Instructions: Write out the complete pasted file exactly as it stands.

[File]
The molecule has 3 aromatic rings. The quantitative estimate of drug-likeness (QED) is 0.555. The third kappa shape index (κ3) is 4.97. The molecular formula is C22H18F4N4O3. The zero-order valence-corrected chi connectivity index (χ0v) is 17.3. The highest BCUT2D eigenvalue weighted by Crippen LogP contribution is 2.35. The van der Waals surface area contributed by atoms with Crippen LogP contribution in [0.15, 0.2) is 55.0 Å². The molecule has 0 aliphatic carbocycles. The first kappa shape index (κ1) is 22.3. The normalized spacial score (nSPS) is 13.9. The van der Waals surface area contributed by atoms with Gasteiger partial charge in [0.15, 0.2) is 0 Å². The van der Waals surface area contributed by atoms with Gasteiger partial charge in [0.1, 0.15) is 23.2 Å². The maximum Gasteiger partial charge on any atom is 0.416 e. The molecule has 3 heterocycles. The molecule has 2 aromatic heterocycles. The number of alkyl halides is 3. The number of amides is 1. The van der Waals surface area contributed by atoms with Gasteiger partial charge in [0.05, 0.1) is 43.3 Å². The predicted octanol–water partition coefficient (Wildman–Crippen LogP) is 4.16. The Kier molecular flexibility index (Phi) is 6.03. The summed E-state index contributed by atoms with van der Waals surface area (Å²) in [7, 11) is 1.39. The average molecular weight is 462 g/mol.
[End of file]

The molecule has 3 aromatic rings. The quantitative estimate of drug-likeness (QED) is 0.555. The third kappa shape index (κ3) is 4.97. The molecular formula is C22H18F4N4O3. The zero-order valence-corrected chi connectivity index (χ0v) is 17.3. The highest BCUT2D eigenvalue weighted by Crippen LogP contribution is 2.35. The van der Waals surface area contributed by atoms with Crippen LogP contribution in [0.15, 0.2) is 55.0 Å². The molecule has 0 aliphatic carbocycles. The first kappa shape index (κ1) is 22.3. The normalized spacial score (nSPS) is 13.9. The van der Waals surface area contributed by atoms with Gasteiger partial charge in [0.15, 0.2) is 0 Å². The van der Waals surface area contributed by atoms with Gasteiger partial charge in [0.1, 0.15) is 23.2 Å². The maximum Gasteiger partial charge on any atom is 0.416 e. The molecule has 3 heterocycles. The molecule has 2 aromatic heterocycles. The number of alkyl halides is 3. The number of amides is 1. The van der Waals surface area contributed by atoms with Gasteiger partial charge in [0.05, 0.1) is 43.3 Å². The predicted octanol–water partition coefficient (Wildman–Crippen LogP) is 4.16. The Kier molecular flexibility index (Phi) is 6.03. The summed E-state index contributed by atoms with van der Waals surface area (Å²) in [7, 11) is 1.39. The average molecular weight is 462 g/mol.